This is the first installment of three parts that will dissect the current property and rental market in the Mid-Western Region.
Regional living - it's what many dream of but with property prices at an all-time high, for some, owning a home will remain a fantasy.
With a pronounced boom in the Mid-Western region's market, many are left wondering who it is that's driving the demand - locals or out-of-towners?
While metropolitan residents appear to have an increased desire to say goodbye to the hustle and bustle of city life, for the most part, locals are tipping the heavy end of the purchasing scale.
"After 21 years of being an agent, I have never seen so much heat and energy in the market. Competition is very strong between buyers both local and those who are based out of the area," The Agency property partner, Damian Kearns said.
"In our experience, it's 70 per cent local buyers and 30 per cent out of town buyers," McGregor Real Estate director, Bruce McGregor said.
"Sure, there are a lot of enquiries from Sydney and other areas but there is still a very strong enquiry locally."
Greater Sydney, Central Coast, South Coast and Blue Mountains are typically where out-of-town purchasers are hailing from, according to The Property Shop director, Andrew Palmer and Ray White Mudgee director, Trent Robertson.
"The Greater Metropolitan area is certainly represented but they haven't got it their own way, local interest is certainly there and competing with them," Mr Palmer said.
"A lot of our buyers are coming from the Blue Mountains area. They're saying it's not what it was 20 years ago, it's too busy. Mudgee is an obvious choice for them," Mr Robertson added.
"They're coming here and buying a property but they are not living here full time, and I think that will continue."
First home buyers
While an increase in demand is a blessing for sellers, the competitive market is a hard pill to swallow for first home buyers who, according to local agents, are not as prevalent in the figures.
"Unfortunately, first home buyers have dropped off over the last 12 to 18 months and that's as a result of increased competition from investors," Mr Palmer said.
"First home buyers are a very difficult one. People are still buying houses, it's just they have to have the capital for the deposit," Mr McGregor added.
"Generally speaking, first home buyers are still operating in the market but most are probably getting support from family and friends to achieve the deposit that will get them in the door.
"Some of my sales have been around the nine hundred thousand dollar mark and they've been to first home buyers. They're not 19 or 20 year olds, they can be 25 or 26 and buying their first home," Mr Robertson added.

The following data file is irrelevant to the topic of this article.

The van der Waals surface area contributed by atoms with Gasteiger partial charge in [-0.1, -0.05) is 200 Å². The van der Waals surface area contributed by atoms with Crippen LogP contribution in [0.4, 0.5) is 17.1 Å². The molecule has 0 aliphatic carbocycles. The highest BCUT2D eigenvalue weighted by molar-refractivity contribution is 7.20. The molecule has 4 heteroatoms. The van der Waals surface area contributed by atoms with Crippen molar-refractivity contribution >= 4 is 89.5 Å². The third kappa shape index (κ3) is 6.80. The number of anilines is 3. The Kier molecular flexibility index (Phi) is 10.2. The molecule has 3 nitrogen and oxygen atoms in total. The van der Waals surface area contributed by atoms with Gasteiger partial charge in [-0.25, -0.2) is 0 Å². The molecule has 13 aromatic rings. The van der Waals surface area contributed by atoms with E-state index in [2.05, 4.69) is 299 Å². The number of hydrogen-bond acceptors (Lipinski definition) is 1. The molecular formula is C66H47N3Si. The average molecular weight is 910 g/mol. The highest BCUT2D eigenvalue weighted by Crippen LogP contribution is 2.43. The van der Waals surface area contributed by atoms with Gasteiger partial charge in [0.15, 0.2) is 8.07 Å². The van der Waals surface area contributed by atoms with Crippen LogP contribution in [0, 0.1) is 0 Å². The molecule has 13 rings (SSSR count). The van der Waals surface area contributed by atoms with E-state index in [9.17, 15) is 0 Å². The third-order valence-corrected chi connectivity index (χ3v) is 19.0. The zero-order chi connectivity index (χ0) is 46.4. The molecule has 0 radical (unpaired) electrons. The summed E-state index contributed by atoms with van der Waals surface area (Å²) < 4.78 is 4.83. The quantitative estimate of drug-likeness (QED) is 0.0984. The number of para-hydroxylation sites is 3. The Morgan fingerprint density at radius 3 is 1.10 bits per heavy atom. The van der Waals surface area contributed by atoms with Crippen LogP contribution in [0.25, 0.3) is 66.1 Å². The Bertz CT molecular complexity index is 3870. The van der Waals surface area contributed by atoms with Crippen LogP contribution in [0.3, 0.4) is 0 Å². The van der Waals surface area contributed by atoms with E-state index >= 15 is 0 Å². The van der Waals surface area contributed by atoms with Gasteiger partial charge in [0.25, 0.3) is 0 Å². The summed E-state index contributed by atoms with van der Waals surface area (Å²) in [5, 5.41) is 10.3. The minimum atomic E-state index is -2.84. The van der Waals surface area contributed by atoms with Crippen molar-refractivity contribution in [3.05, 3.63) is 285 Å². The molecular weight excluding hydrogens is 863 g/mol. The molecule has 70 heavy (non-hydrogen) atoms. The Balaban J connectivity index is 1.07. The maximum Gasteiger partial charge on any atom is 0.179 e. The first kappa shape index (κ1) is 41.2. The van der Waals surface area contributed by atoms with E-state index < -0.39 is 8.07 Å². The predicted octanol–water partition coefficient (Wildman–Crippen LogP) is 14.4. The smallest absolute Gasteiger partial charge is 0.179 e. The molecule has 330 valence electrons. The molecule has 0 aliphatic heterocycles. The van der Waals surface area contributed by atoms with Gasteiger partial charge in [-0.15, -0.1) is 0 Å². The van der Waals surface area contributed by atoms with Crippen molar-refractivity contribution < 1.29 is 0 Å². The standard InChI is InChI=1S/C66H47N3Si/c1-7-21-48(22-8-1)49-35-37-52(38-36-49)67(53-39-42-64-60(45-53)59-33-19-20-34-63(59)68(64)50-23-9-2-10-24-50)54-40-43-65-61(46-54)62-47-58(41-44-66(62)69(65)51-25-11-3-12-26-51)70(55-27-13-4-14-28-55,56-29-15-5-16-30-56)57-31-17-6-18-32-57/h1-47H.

"Finance is definitely easier for people who already have a foot in the door."
Renters also feeling the heat
Buyers are not the only ones feeling the pressure in the current market, but so too are renters, and it is expected to only get more competitive once the floodgates separating the city and country open.
"The market is tight and competition for properties is high. We often have many applications for one property, making it more difficult for people to find a suitable home straight away," Signature Properties Mudgee director, Edwina Smith said.
"People who live in the region are realising that rental prices are now starting to exceed median household incomes - the market is definitely booming.
"It will be interesting to see the impact when Greater Sydney comes out of lockdown. We are predicting Mudgee will receive another boom in both property rental and sale prices."
Mudgee region a popular choice
But why is the Mudgee region so desirable?
"It's a very attractive market place for people outside of the area. There's a lot of diversity in terms of our economy, it makes it an attractive place for people to move permanently or to invest," Mr Palmer said.
"The market has definitely boomed since we first opened our business in 2015 with median rental prices far higher than they once were. This has been driven by the increasing profile of the region as a mining and tourism destination, along with the growth in "regionalism" nationally," Mrs Smith added.
With work-from-home options now a popular choice for employers and employees alike, many are seeing the benefit of moving regionally, even if only for set periods of time.
"The real change has been people don't have to go into the CBD for work, they can live here for two or three weeks. They're still keeping their Sydney property as a principal place of residence and then coming here," Mr Robertson said.
"The market....has definitely surged since the onset of the COVID-19 pandemic, as remote working has increased and people opt to live regionally, rather than in metro areas," Mrs Smith said.
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